Larger shipments of gasoline and diesel from the Gulf Coast are needed to offset planned closures of three major refineries in the Northeast, according to a new federal report.
Northeastern states could experience “spot shortages with price hikes” for gasoline and other fuels as the region faces the idling of three critical refineries in Pennsylvania, the U.S. Energy Information Administration concluded in a recent report.
“The Gulf Coast is likely to be a significant alternate supplier,” the report notes, specifying the Colonial Pipeline as a main transport route.
“Even so, pipeline capacity will still be insufficient to make up the entire lost production volume,” the EIA forewarned.
Sunoco announced this month that it will idle operation of its Marcus Hook refinery in Pennsylvania. The announcement came two months after ConocoPhillips decided to take offline its Trainer, Pa. refinery and prepare the facilities, associated pipelines and terminals for sale.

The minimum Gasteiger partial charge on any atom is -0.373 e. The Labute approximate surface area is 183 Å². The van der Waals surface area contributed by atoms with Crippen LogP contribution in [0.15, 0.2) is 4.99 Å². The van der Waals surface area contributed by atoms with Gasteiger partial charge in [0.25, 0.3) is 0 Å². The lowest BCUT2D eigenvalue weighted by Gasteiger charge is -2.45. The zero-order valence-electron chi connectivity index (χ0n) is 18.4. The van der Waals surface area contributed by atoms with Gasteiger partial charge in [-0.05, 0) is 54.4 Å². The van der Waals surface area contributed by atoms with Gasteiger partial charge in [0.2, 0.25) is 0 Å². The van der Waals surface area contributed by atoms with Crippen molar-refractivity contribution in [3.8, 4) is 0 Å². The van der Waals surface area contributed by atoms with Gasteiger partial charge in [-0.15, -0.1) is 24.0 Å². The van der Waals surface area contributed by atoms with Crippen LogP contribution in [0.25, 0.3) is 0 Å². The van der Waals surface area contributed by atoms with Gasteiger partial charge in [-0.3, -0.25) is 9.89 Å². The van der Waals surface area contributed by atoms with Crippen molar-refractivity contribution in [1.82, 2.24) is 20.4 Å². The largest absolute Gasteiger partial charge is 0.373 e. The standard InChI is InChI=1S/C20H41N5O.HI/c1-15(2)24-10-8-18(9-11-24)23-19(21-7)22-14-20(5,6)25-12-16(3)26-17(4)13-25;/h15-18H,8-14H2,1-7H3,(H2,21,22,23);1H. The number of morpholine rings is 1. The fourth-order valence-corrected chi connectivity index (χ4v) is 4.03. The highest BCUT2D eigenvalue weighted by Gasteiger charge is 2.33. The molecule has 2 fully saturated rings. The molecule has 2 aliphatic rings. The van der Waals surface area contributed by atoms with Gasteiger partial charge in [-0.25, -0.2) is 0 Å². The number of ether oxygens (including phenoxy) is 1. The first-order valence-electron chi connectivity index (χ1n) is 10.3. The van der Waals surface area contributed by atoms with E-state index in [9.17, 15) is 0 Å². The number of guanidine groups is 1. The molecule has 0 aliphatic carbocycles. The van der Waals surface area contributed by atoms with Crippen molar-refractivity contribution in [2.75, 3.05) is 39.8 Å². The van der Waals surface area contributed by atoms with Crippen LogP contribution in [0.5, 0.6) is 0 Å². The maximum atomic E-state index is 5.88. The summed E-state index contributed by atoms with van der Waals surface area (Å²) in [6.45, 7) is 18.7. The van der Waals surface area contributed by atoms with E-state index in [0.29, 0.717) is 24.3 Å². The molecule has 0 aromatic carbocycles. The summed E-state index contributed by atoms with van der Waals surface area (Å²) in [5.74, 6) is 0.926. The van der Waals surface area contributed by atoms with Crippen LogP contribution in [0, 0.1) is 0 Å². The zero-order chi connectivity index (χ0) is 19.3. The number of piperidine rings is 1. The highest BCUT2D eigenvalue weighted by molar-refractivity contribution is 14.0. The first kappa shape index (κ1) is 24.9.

If Sunoco moves forward with plans take its Philadelphia refinery offline, too, the nation’s populous Northeast region will lose half of its total refining capacity, according to the U.S. Energy Information Administration.
The impact on refining capacity and infrastructure could stress the regional supply of gasoline, jet fuel and ultra-low sulfur diesel, the EIA concluded in its report.
The U.S. refining industry, and Northeastern refiners in particular, are suffering from stagnating demand and competition from imports. Northeastern refineries supply 40 percent of the region’s gasoline needs, according to the EIA, with the rest coming from imports or piped in from the Gulf Coast.
As more Northeast refiners go offline — Philadelphia-based Sunoco, the region’s dominant refiner, has announced that it’s getting out of the refining business all together – the Gulf Coast will become and even more important supplier, the report noted.
The Colonial Pipeline, a main artery for transporting gasoline and other refined products from Texas up along the East Coast, is expanding its capacity in part to respond to closed refineries in the Northeast.
Additional supply could come from imports, beefed up production at remaining Northeast refiners and small rail shipments from Midwest refiners, the EIA said.